146907 Breastfeeding and clinician knowledge: An assessment among nurses, WIC staff, advanced practitioners, and dieticians

Tuesday, November 6, 2007: 4:30 PM

Jessica Abrams, MPH , The Breastfeeding Center, Boston Medical Center, Boston, MA
Stephanie Love, BS, MPH , The Breastfeeding Center, Boston Medical Center, Boston, MA
Jana Chaudhuri, PhD , Division of General Pediatrics, Boston Medical Center, Boston, MA
Anne Merewood, PhD, MPH, IBCLC , Division of General Pediatrics, Boston Medical Center, Boston, MA
Background: Clinician knowledge on breastfeeding has been reported as lacking. Project HELP was an intervention to increase breastfeeding initiation in Massachusetts, by educating hospital and community-based clinicians with a 12 hour breastfeeding course.

Objective: To assess pre-existing breastfeeding knowledge among diverse clinicians attending an intensive breastfeeding course.

Methods: Teaching occurred between 2005 and 2006, at 4 institutions in 3 cities. Before each session, participants completed a pre-test to gauge pre-existing breastfeeding knowledge. Responses to 14 questions were used in this study; inclusion criteria were based on breadth of applicability and significance. Breastfeeding knowledge was analyzed using a Chi-Square test.

Results: 359 pretests were completed in 6 different teaching sessions. Clinicians were comprised of 287 nurses; 31 WIC personnel; 21 advanced practitioners (including physicians, educators, and nurse practitioners), and 20 dieticians. Overall by discipline, nurses scored highest, with 62% of correct answers, and advanced practitioners lowest, with 51% of correct answers. In total, 60% of all questions were answered correctly. The highest scores were on knowledge of Healthy People 2010 goals (87% correct), and the lowest, on knowledge of vitamin D recommendations for breastfeeding women from the American Academy of Pediatrics (13% correct). 48% of WIC staff knew maternal hepatitis C was not a contraindication to breastfeeding, compared to 23% of advanced practitioners. There were statistically significant differences among the proportion of correct answers between clinician groups.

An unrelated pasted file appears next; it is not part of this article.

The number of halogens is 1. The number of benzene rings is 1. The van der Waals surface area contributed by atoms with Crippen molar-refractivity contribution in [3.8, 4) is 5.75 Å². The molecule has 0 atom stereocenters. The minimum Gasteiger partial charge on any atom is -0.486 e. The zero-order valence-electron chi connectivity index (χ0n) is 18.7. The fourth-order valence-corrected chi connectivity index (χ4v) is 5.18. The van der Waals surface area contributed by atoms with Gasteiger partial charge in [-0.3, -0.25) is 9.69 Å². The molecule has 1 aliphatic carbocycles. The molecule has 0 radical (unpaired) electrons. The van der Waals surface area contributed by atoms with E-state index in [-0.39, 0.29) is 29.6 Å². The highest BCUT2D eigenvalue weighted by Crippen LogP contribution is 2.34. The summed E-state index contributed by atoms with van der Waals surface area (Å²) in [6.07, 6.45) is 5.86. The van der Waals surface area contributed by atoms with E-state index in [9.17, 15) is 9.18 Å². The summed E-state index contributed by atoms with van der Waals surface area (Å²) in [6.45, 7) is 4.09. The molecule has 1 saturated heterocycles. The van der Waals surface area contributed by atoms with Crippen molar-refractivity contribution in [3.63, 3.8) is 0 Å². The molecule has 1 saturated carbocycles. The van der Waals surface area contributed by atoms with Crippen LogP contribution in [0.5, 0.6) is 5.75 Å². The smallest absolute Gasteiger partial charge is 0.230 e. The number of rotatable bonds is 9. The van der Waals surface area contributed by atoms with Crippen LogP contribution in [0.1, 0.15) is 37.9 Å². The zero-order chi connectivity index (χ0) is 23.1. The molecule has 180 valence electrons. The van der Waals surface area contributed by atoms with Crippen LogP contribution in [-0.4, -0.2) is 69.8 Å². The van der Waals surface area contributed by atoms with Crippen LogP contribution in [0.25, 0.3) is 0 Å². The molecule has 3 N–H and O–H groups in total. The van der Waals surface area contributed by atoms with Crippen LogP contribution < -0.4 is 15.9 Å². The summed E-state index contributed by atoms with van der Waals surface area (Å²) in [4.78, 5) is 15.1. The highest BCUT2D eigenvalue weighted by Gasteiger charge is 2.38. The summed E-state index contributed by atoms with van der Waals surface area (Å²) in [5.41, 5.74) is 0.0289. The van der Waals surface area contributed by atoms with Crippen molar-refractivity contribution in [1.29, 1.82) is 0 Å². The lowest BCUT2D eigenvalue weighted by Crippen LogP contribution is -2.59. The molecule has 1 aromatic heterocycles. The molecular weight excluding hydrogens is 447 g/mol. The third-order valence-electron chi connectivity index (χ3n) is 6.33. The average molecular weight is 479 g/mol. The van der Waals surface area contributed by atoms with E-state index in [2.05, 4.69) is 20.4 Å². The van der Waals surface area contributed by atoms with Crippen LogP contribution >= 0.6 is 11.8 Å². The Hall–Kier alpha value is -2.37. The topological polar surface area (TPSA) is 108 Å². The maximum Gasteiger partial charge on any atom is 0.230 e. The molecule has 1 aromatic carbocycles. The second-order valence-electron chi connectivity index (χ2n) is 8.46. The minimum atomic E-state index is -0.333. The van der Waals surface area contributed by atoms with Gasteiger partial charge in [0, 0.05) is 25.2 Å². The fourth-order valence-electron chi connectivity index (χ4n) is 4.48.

Conclusion: Clinician knowledge of pertinent breastfeeding issues was poor. These findings suggest a need for further breastfeeding education, especially among advanced practitioners.

Learning Objectives:
1. The learner will be able to identify gaps in existing breastfeeding clinician knowledge. 2. The learner will obtain strategies for filling knowledge gaps in their current clinician breastfeeding education programs. 3. The learner will understand differences in knowledge between clinicians of differing disciplines

Keywords: Breast Feeding, Health Education

Presenting author's disclosure statement:

Any relevant financial relationships? No
Any institutionally-contracted trials related to this submission?

I agree to comply with the American Public Health Association Conflict of Interest and Commercial Support Guidelines, and to disclose to the participants any off-label or experimental uses of a commercial product or service discussed in my presentation.